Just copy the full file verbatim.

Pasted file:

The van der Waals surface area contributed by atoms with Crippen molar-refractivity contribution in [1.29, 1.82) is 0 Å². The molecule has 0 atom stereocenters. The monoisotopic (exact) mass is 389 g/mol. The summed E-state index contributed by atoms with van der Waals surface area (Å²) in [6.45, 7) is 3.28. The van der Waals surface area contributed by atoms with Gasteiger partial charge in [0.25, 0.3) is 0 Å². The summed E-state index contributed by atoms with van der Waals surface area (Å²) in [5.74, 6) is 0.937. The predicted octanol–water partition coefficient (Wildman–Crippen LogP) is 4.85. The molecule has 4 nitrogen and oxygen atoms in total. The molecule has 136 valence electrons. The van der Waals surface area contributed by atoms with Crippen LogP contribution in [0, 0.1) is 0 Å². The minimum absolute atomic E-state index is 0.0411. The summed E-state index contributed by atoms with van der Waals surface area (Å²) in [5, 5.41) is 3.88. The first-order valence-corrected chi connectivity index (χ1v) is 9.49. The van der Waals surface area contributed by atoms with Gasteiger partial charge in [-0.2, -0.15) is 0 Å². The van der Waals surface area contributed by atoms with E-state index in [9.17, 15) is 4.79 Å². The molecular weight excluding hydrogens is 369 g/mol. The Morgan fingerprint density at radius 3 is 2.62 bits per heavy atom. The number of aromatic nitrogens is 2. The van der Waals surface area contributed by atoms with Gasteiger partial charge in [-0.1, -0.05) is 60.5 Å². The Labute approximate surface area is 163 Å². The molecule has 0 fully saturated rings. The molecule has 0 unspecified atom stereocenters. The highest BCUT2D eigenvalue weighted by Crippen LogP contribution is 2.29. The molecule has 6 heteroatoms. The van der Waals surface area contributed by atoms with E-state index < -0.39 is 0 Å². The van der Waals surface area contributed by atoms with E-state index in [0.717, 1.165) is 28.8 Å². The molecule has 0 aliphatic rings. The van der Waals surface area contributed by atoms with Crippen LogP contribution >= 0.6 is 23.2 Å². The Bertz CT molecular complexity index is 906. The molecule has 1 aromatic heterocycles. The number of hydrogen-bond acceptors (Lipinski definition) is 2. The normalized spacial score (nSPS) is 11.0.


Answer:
The van der Waals surface area contributed by atoms with Crippen molar-refractivity contribution in [1.29, 1.82) is 0 Å². The molecule has 0 atom stereocenters. The monoisotopic (exact) mass is 389 g/mol. The summed E-state index contributed by atoms with van der Waals surface area (Å²) in [6.45, 7) is 3.28. The van der Waals surface area contributed by atoms with Gasteiger partial charge in [0.25, 0.3) is 0 Å². The summed E-state index contributed by atoms with van der Waals surface area (Å²) in [5.74, 6) is 0.937. The predicted octanol–water partition coefficient (Wildman–Crippen LogP) is 4.85. The molecule has 4 nitrogen and oxygen atoms in total. The molecule has 136 valence electrons. The van der Waals surface area contributed by atoms with Crippen LogP contribution in [0, 0.1) is 0 Å². The minimum absolute atomic E-state index is 0.0411. The summed E-state index contributed by atoms with van der Waals surface area (Å²) in [5, 5.41) is 3.88. The first-order valence-corrected chi connectivity index (χ1v) is 9.49. The van der Waals surface area contributed by atoms with Gasteiger partial charge in [-0.2, -0.15) is 0 Å². The van der Waals surface area contributed by atoms with E-state index in [9.17, 15) is 4.79 Å². The molecular weight excluding hydrogens is 369 g/mol. The Morgan fingerprint density at radius 3 is 2.62 bits per heavy atom. The number of aromatic nitrogens is 2. The van der Waals surface area contributed by atoms with Gasteiger partial charge in [-0.1, -0.05) is 60.5 Å². The Labute approximate surface area is 163 Å². The molecule has 0 fully saturated rings. The molecule has 0 unspecified atom stereocenters. The highest BCUT2D eigenvalue weighted by Crippen LogP contribution is 2.29. The molecule has 6 heteroatoms. The van der Waals surface area contributed by atoms with E-state index < -0.39 is 0 Å². The van der Waals surface area contributed by atoms with E-state index in [0.717, 1.165) is 28.8 Å². The molecule has 0 aliphatic rings. The van der Waals surface area contributed by atoms with Crippen LogP contribution >= 0.6 is 23.2 Å². The Bertz CT molecular complexity index is 906. The molecule has 1 aromatic heterocycles. The number of hydrogen-bond acceptors (Lipinski definition) is 2. The normalized spacial score (nSPS) is 11.0.